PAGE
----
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The house sales price less certain costs are the basis for any gain or loss calculation not the assessed value. The costs to be added up are: the amount recorded as "cost" within the trust, the expenses of selling the house, and any expenses incurred to render the house saleable.If the property was rented out for any time while it was in the trust you will need to deduct any depreciation that may have been claimed from the basis of the property.This number, along with the sales price, is then divided by the number of individuals who received the net proceeds of the sale. Since the house was inside a trust this gets reported as a capital gain in the Schedule K-1 from the trust to each individual.
This is not considered an inheritance since the house was in the trust at the time of sale. That is why the reporting is different. Since the house was also not the main residence of any of the beneficiaries of the trust, you will also not be entitles to the exclusion from the gain of your principal residence and all the gain, offset by any capital losses you may have, will be taxable.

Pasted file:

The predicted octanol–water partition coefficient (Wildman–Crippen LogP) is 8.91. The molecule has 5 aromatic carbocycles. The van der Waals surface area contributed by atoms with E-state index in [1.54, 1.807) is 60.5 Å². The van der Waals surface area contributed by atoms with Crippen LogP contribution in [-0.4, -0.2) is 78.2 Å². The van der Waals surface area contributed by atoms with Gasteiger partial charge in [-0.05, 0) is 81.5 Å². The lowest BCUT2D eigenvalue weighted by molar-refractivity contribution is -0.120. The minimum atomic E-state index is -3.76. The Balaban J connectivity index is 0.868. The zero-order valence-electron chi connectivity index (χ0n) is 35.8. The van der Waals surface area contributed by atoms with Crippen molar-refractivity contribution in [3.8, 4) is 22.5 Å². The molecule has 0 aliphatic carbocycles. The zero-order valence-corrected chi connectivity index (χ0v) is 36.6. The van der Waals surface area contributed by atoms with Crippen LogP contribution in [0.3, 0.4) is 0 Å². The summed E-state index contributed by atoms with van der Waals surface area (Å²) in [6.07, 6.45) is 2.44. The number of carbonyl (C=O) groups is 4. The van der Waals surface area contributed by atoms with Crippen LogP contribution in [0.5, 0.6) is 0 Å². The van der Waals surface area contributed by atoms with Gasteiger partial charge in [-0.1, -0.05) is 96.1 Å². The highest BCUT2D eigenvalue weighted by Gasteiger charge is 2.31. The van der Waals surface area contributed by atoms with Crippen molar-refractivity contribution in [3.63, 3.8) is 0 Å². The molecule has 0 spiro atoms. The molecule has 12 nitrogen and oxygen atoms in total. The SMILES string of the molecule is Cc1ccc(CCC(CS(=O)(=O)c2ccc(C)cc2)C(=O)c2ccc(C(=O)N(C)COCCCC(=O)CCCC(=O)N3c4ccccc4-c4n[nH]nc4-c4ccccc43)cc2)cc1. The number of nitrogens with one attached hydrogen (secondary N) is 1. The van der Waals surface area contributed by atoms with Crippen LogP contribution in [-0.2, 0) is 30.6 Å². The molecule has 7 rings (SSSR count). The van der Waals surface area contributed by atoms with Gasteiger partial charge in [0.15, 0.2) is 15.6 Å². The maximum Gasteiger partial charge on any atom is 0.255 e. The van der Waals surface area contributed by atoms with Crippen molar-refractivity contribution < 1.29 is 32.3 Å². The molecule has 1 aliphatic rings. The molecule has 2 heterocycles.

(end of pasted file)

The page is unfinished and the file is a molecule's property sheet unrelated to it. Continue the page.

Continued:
If there are other factors you need to question or other facts that were not brought up in your initial question, please provide this.
The IRS rules specifically state that basis is what is to be used in this calculation, not assessed value. Assessed value is only used for real estate taxation purposes. Sadly the cost is that from 70 years ago which will make almost everything taxable as a long term capital gain.
The funds from the sale will only be taxable to the two of you who were included in the trust. The remaining siblings who were not included in the trust can treat their share as an inheritance but the two of you who were in the trust will need to absorb all the taxes on the gain unless the other two chip in towards that.
If this is not a satisfactory answer to your mind I will opt out so another person here can tell you the same thing.